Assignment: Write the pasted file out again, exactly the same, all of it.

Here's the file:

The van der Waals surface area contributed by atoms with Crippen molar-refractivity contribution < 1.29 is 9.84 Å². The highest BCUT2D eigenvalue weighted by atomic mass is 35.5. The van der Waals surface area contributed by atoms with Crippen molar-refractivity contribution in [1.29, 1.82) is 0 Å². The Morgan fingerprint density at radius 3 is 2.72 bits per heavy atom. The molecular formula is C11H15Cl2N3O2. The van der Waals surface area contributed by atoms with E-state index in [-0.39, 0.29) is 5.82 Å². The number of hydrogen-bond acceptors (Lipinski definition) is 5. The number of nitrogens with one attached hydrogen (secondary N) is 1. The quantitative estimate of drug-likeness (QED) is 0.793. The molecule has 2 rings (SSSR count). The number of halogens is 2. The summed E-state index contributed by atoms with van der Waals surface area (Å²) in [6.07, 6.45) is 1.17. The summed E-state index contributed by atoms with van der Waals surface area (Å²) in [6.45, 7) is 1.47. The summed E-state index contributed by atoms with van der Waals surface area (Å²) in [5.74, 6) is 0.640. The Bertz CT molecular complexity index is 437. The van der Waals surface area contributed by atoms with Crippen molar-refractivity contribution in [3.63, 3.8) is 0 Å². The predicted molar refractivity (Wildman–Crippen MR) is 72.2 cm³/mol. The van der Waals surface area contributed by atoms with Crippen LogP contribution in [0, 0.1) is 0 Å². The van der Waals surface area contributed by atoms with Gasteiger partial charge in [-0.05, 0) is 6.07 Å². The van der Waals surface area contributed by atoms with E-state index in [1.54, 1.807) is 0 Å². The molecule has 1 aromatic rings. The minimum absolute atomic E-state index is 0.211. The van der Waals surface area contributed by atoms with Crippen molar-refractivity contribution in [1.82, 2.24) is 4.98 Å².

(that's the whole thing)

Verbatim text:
The van der Waals surface area contributed by atoms with Crippen molar-refractivity contribution < 1.29 is 9.84 Å². The highest BCUT2D eigenvalue weighted by atomic mass is 35.5. The van der Waals surface area contributed by atoms with Crippen molar-refractivity contribution in [1.29, 1.82) is 0 Å². The Morgan fingerprint density at radius 3 is 2.72 bits per heavy atom. The molecular formula is C11H15Cl2N3O2. The van der Waals surface area contributed by atoms with E-state index in [-0.39, 0.29) is 5.82 Å². The number of hydrogen-bond acceptors (Lipinski definition) is 5. The number of nitrogens with one attached hydrogen (secondary N) is 1. The quantitative estimate of drug-likeness (QED) is 0.793. The molecule has 2 rings (SSSR count). The number of halogens is 2. The summed E-state index contributed by atoms with van der Waals surface area (Å²) in [6.07, 6.45) is 1.17. The summed E-state index contributed by atoms with van der Waals surface area (Å²) in [6.45, 7) is 1.47. The summed E-state index contributed by atoms with van der Waals surface area (Å²) in [5.74, 6) is 0.640. The Bertz CT molecular complexity index is 437. The van der Waals surface area contributed by atoms with Crippen molar-refractivity contribution in [3.63, 3.8) is 0 Å². The predicted molar refractivity (Wildman–Crippen MR) is 72.2 cm³/mol. The van der Waals surface area contributed by atoms with Crippen LogP contribution in [0, 0.1) is 0 Å². The van der Waals surface area contributed by atoms with Gasteiger partial charge in [-0.05, 0) is 6.07 Å². The van der Waals surface area contributed by atoms with E-state index in [1.54, 1.807) is 0 Å². The molecule has 1 aromatic rings. The minimum absolute atomic E-state index is 0.211. The van der Waals surface area contributed by atoms with Crippen molar-refractivity contribution in [1.82, 2.24) is 4.98 Å².